As law firms go, Brabners is North-Western nobility, but it keeps things real with a huge range of clients and heavy helping of charity work.
When I’m two hundred and four
Back in 1815, the North West was leading the world in mechanisation and soot production. It was the seat of many a dazzling invention, but there was one landmark creation that year that wasn’t steam-powered or forged from pig iron: Brabners the law firm emerged from the furnace. Some say that George Stephenson built the Liverpool and Manchester Railway a few years later chiefly so we could witness the firm’s breadth of high-quality practices in the two cities, and also make our training contract interviews on time.
The firm’s commitment to the regional economy is beyond doubt, and anyone applying should recognise this. So "there aren’t many people who aren't from the North here," a trainee told us. But others were quick to remind us that the firm is outward-looking and "can compete with international and national firms in the region." A glance at Chambers UK does indeed place the firm in the upper tiers of the North West for IP, IT, litigation, corporate, employment and social housing. The firm does particularly well in the Liverpool rankings.
"You will often be the main point of contact for the client.”
Brabners’ 12 trainees are shared evenly between the Liverpool and Manchester offices, and stay in the same office throughout the training contract. They can sample seats in corporate, real estate, private client, commercial, litigation, employment and housing regeneration. First seats are assigned by the firm, which gets a few grumbles: "It would be nice if they asked us before we joined." But soon after it opens up: "You basically get asked where you want to go and very often get it."
Here comes the sum
The corporate department is among the busiest in the region. It recently advised Httpool shareholders on selling their stake in a subsidiary of Sony Pictures Television Networks, and helped NF Football Investments acquire Nottingham Forest football club. Broadly speaking trainees can get involved with three things: M&A, finance and corporate disputes. In M&A, a trainee told us that "you will often be the main point of contact for the client but you will also be doing things like due diligence or drafting primary documents like sale purchase agreements." Avid readers of this guide will note that these front-line tasks are scarcer in the more hierarchical City firms; Brabners and firms of its ilk will involve trainees in the regional economy and the work will feel more real and tangible because of it. The breadth of the finance work resonated with our trainee sources: “you get the opportunity to see different sides of corporate work" – anything from private equity to real estate finance. The seat was "a real challenge," thought a trainee. "Supervisors in corporate are very interested in preparing you for becoming a qualified solicitor; it takes you out of your comfort zone, but in a good way."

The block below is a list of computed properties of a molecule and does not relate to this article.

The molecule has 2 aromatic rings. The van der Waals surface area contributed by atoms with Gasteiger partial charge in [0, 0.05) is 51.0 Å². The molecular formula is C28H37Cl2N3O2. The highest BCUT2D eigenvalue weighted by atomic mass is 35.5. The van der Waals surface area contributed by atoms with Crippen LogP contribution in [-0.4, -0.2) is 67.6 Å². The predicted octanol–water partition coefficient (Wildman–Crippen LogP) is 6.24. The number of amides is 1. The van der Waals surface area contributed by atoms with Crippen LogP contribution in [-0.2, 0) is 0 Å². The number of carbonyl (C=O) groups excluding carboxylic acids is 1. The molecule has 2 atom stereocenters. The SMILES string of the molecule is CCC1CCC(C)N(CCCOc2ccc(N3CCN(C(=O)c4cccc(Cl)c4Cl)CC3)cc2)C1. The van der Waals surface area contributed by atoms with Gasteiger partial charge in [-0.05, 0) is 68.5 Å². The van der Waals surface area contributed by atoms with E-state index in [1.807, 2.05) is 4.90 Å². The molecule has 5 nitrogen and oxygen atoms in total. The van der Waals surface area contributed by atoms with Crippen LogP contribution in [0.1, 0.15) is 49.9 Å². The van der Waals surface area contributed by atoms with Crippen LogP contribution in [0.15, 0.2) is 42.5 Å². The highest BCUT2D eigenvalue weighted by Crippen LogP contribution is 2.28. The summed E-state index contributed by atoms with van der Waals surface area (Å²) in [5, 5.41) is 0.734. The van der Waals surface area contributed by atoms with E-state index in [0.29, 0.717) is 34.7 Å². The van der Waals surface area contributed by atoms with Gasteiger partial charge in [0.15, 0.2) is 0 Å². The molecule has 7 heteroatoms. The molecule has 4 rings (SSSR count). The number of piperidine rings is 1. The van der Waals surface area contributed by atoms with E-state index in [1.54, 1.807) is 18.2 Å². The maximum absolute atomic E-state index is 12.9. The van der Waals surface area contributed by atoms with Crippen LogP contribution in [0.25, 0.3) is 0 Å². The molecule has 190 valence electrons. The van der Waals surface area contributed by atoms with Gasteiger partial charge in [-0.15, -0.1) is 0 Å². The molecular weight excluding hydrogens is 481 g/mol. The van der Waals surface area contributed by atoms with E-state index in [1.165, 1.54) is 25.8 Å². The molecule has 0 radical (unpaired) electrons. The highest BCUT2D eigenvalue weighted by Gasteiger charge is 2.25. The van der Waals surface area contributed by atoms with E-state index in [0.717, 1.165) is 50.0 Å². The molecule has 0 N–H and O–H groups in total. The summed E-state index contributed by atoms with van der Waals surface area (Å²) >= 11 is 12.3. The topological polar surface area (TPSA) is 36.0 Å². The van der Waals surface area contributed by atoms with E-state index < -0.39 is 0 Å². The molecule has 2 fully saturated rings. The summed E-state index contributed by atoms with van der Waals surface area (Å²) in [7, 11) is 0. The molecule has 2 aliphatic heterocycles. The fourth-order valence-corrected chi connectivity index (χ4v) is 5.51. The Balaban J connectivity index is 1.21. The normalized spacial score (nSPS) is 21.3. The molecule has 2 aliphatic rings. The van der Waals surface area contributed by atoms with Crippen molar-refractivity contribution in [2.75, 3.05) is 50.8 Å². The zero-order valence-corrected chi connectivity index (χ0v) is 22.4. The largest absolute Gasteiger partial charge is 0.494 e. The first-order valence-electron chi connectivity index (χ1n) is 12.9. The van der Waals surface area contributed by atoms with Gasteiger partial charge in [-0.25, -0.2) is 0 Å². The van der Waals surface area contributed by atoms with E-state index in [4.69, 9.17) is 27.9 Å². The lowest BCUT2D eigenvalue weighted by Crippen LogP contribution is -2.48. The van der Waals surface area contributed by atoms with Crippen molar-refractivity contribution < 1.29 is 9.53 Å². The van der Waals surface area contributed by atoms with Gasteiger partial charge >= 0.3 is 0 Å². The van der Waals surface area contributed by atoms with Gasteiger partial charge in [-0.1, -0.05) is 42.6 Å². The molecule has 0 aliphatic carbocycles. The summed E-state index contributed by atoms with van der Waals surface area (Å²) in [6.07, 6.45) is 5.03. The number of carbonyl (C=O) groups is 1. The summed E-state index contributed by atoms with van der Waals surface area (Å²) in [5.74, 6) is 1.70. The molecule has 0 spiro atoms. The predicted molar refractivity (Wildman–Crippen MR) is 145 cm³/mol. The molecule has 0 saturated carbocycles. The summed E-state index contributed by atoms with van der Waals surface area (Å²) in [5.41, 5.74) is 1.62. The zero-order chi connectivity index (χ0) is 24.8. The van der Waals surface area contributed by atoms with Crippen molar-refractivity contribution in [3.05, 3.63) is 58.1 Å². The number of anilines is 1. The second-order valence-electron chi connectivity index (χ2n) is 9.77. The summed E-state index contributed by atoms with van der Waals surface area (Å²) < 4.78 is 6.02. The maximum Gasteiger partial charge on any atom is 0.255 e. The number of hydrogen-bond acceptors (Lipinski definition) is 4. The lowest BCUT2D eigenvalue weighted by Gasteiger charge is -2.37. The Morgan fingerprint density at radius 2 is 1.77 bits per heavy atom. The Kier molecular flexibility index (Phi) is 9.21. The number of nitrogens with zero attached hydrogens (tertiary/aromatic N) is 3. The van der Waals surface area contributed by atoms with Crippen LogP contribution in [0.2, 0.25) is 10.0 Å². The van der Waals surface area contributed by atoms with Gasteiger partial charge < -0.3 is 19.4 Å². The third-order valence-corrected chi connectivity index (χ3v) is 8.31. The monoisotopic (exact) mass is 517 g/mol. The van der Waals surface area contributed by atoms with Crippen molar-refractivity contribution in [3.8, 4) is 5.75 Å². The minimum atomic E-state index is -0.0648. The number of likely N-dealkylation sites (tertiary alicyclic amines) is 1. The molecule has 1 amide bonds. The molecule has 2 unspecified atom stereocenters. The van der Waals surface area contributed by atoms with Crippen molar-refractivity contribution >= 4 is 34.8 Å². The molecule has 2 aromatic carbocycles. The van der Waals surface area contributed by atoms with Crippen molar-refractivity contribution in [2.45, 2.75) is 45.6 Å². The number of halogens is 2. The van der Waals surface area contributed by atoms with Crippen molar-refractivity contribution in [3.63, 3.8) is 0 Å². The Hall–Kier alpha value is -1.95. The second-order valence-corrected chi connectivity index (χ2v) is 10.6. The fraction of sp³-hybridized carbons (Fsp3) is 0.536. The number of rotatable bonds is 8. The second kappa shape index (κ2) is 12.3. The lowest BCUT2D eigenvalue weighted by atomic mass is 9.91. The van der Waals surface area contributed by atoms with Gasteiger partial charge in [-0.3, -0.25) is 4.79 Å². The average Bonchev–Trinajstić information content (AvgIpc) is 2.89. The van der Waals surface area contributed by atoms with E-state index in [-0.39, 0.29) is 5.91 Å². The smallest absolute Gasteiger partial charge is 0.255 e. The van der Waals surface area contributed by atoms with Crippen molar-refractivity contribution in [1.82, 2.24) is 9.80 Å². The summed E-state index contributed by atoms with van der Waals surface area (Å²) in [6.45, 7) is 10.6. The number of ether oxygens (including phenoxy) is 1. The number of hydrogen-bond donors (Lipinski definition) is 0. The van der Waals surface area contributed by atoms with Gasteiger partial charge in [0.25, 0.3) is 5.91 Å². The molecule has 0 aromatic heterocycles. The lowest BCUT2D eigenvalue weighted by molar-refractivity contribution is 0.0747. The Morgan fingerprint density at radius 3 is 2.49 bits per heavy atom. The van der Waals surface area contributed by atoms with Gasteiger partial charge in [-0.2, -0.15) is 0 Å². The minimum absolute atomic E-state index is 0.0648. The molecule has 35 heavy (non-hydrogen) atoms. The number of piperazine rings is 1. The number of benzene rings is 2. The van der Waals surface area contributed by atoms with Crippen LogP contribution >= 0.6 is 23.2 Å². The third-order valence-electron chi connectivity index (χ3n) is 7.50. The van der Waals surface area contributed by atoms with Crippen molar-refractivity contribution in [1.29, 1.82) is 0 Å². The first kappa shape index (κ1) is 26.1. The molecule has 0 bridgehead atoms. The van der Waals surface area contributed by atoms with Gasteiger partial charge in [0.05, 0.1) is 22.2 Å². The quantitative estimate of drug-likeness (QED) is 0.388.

“There’s no twiddling your thumbs in real estate,” apparently. Like corporate, trainees embraced the independence and "scope to apply your own practical commercial thinking to problems; in a team this busy you can't defer every problem to your supervisor." This did mean "you are given a lot of control over a matter. We are the first point of contact for clients and corresponding with the other side." The work can also be "a little bit academic,” trainees thought. “There is a fair bit of research and looking at case law instead of just ploughing through a document." Keeping the department occupied were a mixture of big-name clients such as Primark and Edinburgh Woollen Mill, along with locals such as Manchester-based developer Glenbrook and North-West architect Cityheart. The McColl's retail group instructed the firm to acquire 298 stores from the Co-op.
Liverpool's housing and regeneration department offers a "fantastic mix of transactional and litigious work; you can really pick and choose what you want to take on." On the transactional side, the group operates like any large real estate department but for the public sector, dealing with portfolio acquisitions, sales, leases and financing. For example, the firm acted for social housing providers Pierhead in a £22 million deal housing acquisition. The team’s caseload involves some pretty hands-on contentious cases, such as dealing with serious anti-social behaviour injunctions and disrepair disputes. A source gave an example: "I would turn up at court with a pack of documents and essentially attempt to obtain an injunction to allow a gas inspector access to a property that a tenant was refusing entry into."
"The range of work that we do is massive" in the commercial department, which tends to be visited by "medium and large North West-based businesses" such as Lucid Games, a local software developer, which the firm represented in a PlayStation software contract with Sony. Brabners also acted for the UK’s largest port operator Peel Ports on commercial contracts and an IT infrastructure overhaul. The group takes on clients with a more international purview, too, such as the Commonwealth Games Federation, which sought the firm’s expertise on its corporate structure, and marketing and broadcasting rights. The work "was a nice split between procurement law, IP and general corporate/commercial." So the work is varied, although sources did tell us, "I wasn't given a massive amount of responsibility and not much client contact" – although we would interject that everything is relative. Nevertheless, this was rated a decent training ground for lawyerly skills, with "plenty of opportunity to draft commercial contracts."
With a little help from my friends
"I think somebody who is particularly competitive wouldn’t fit in here," commented a trainee. Firm culture may be collaborative, but throughout our interviews we got a sense that the firm pushes its newbies and fosters independence. “Friends in other larger firms are surprised to see how much you’re expected to get on with yourself. You are responsible for things from day one rather than being spoon-fed." This working style begins in training: "Ultimately you learn from doing the work and going through it with the partners and associates" – how it should be.
"It was intense but rewarding."